Today several dozen demonstrators protested and attempted to shut down an anti-prostitution conference organized by the Oakland Police Department and District Attorneys Office in conjunction with several nonprofit organizations. Protesters wearing brightly colored face coverings rallied in from of the conference, which described itself as a conference “against child trafficking” but in reality was a conference to develop strategies and increase funding for the policing and repression of sex workers.
Demonstrators, including many sex workers, gave speeches against the police, as well as the broader economic and political systems that forces people to exploit themselves and each other. Many pointed out that the police not only repress sex workers by arresting and imprisoning them, but create the conditions that allow prostitution and human trafficking to exist by upholding an unequal economic systems like capitalism, which force people to exploit each other, sexually and otherwise. Many also pointed out that for over a decade the specter of “child trafficking” has been used as an excuse to crack down on sex workers, resulting in the increased repression, exploitation, incarceration and deportation of sex workers, especially poor women of color. The speeches ended with a call for sex workers to build networks of solidarity and resistance that will allow them to defend themselves and each other and to resist the systems of exploitation that create and perpetuate prostitution and human trafficking.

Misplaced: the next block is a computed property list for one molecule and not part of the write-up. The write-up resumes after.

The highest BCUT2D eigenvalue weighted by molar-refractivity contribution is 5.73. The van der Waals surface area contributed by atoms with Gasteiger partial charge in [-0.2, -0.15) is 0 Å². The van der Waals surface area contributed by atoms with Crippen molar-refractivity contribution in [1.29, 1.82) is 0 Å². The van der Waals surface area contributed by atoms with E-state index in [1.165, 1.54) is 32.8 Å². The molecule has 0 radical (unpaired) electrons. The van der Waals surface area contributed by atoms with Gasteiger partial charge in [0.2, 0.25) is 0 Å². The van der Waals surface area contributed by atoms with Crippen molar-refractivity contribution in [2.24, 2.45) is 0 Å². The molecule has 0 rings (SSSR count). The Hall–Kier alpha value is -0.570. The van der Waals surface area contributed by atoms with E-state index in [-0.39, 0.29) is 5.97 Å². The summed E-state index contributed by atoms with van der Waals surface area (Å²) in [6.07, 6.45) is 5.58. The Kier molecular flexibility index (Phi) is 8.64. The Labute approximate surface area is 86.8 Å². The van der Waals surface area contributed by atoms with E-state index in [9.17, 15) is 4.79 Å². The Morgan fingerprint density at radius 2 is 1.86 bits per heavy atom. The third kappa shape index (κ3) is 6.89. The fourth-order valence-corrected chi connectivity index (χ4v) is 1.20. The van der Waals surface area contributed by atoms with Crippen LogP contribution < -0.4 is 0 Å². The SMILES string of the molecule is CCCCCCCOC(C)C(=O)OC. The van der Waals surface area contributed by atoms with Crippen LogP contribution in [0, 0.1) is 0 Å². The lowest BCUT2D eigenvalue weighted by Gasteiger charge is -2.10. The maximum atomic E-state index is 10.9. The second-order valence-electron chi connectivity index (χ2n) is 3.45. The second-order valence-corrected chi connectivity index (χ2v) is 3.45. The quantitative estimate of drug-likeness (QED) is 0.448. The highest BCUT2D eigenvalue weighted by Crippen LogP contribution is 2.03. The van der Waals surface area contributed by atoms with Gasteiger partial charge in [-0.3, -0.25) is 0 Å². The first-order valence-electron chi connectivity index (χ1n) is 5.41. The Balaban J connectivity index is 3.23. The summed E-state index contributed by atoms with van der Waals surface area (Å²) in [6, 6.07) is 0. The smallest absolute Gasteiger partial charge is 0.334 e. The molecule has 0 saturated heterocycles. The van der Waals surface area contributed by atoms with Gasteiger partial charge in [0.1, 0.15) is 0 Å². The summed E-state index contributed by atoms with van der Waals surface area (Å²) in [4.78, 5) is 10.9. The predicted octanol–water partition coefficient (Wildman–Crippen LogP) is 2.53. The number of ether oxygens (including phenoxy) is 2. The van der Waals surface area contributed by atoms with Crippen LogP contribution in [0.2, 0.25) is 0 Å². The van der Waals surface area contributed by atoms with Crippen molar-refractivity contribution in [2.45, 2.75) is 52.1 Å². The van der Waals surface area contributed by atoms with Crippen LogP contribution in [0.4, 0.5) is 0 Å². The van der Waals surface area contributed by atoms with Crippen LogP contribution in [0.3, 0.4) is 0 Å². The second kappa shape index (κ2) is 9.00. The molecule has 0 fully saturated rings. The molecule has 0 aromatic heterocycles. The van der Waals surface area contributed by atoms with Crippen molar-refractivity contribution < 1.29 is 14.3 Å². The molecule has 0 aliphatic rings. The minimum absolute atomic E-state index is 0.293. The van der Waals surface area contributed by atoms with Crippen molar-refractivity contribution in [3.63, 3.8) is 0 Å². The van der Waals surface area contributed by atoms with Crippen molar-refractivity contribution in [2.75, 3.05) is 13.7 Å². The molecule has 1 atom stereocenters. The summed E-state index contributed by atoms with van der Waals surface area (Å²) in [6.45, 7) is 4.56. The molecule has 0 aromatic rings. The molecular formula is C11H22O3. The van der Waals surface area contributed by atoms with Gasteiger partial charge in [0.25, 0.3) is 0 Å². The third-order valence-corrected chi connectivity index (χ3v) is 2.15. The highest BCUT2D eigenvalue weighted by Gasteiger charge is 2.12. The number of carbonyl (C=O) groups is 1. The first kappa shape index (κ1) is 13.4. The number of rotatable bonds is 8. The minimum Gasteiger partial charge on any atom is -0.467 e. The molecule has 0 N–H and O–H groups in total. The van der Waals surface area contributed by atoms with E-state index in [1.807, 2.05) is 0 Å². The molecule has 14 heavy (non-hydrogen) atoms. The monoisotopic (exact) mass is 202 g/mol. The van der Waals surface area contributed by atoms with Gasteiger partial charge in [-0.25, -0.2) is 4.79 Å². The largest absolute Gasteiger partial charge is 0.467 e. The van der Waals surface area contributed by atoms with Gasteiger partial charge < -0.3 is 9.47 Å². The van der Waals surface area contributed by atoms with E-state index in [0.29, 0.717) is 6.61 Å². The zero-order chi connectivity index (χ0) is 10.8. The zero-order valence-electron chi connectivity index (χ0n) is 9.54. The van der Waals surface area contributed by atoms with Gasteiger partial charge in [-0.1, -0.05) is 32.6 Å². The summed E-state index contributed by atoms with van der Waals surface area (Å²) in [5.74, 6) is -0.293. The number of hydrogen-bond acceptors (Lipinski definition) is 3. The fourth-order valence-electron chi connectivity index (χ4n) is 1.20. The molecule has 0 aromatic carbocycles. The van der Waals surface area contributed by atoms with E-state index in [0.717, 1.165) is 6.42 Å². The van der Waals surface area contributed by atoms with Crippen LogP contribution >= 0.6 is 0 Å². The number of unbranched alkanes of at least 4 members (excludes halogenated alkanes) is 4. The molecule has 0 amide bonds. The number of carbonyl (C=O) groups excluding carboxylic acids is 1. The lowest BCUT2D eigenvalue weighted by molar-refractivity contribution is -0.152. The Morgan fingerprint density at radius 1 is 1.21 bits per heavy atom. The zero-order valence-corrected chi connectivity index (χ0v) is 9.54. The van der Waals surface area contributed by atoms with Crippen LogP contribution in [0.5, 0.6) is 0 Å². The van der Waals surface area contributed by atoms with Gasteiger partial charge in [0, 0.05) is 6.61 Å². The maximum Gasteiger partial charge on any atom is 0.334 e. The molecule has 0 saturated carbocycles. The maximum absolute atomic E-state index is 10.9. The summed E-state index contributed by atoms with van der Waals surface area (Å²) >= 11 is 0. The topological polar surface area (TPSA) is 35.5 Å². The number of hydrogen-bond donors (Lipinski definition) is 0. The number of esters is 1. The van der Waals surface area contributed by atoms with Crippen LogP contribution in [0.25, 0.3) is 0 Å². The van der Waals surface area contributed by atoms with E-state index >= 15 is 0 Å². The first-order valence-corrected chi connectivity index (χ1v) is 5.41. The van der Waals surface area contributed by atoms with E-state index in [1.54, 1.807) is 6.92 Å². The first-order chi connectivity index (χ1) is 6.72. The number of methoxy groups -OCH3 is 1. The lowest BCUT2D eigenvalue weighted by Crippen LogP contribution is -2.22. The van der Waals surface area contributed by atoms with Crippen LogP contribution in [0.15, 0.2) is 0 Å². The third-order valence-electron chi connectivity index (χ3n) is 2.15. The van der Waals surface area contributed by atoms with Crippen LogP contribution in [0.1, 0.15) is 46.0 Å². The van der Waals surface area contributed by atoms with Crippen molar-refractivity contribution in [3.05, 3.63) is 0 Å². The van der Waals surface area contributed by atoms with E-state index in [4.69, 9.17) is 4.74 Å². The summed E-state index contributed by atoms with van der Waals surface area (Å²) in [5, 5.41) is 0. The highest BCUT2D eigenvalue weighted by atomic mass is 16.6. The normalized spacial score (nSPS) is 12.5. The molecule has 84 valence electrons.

After about 20 minutes of speeches, protesters rushed the doors of the conference, where they were met by a line of security guards who forced them out of the building. The group then proceeded to march to Oscar Grant Plaza (Frank Ogawa Plaza), where they dispersed.
Several participants mentioned that the real purpose of the conference was to further criminalize and incarcerate sex workers through the advancement of the Californians Against Sexual Exploitation Ballot Initiative, coming up in November, which will increase funding for the policing of sex workers while doing little to address the root causes of sexual exploitation. “Increased funding for police will not help solve the problem of human trafficking, especially when the police the prison industrial complex are profiting off the incarceration of sex workers,” said Adelaide Norris, a participant in the demonstration. “If we want to end human trafficking we must first dismantle our economic system, which forces people to exploit themselves and each other.”